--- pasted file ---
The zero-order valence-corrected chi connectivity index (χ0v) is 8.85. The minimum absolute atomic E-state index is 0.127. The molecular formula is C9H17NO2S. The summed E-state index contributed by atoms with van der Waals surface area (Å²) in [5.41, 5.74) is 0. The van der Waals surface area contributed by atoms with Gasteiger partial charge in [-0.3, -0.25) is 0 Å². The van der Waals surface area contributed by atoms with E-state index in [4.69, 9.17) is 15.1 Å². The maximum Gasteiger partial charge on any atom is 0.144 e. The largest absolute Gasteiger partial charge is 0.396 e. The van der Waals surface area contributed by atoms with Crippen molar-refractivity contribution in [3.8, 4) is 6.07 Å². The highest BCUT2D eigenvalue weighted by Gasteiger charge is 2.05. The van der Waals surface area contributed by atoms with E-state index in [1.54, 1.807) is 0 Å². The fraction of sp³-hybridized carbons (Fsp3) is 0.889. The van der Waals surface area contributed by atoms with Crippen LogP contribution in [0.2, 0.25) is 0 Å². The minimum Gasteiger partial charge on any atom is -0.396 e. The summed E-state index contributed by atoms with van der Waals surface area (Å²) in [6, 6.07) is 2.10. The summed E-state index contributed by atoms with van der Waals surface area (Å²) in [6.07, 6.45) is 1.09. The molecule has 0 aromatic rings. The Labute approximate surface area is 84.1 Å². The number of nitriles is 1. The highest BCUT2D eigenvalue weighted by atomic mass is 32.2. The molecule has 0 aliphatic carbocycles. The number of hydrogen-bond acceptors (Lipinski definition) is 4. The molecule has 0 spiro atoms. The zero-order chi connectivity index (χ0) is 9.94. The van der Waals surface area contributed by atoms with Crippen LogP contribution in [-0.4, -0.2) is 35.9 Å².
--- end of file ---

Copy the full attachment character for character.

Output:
The zero-order valence-corrected chi connectivity index (χ0v) is 8.85. The minimum absolute atomic E-state index is 0.127. The molecular formula is C9H17NO2S. The summed E-state index contributed by atoms with van der Waals surface area (Å²) in [5.41, 5.74) is 0. The van der Waals surface area contributed by atoms with Gasteiger partial charge in [-0.3, -0.25) is 0 Å². The van der Waals surface area contributed by atoms with E-state index in [4.69, 9.17) is 15.1 Å². The maximum Gasteiger partial charge on any atom is 0.144 e. The largest absolute Gasteiger partial charge is 0.396 e. The van der Waals surface area contributed by atoms with Crippen molar-refractivity contribution in [3.8, 4) is 6.07 Å². The highest BCUT2D eigenvalue weighted by Gasteiger charge is 2.05. The van der Waals surface area contributed by atoms with E-state index in [1.54, 1.807) is 0 Å². The fraction of sp³-hybridized carbons (Fsp3) is 0.889. The van der Waals surface area contributed by atoms with Crippen LogP contribution in [0.2, 0.25) is 0 Å². The minimum Gasteiger partial charge on any atom is -0.396 e. The summed E-state index contributed by atoms with van der Waals surface area (Å²) in [6, 6.07) is 2.10. The summed E-state index contributed by atoms with van der Waals surface area (Å²) in [6.07, 6.45) is 1.09. The molecule has 0 aromatic rings. The Labute approximate surface area is 84.1 Å². The number of nitriles is 1. The highest BCUT2D eigenvalue weighted by atomic mass is 32.2. The molecule has 0 aliphatic carbocycles. The number of hydrogen-bond acceptors (Lipinski definition) is 4. The molecule has 0 spiro atoms. The zero-order chi connectivity index (χ0) is 9.94. The van der Waals surface area contributed by atoms with Crippen LogP contribution in [-0.4, -0.2) is 35.9 Å².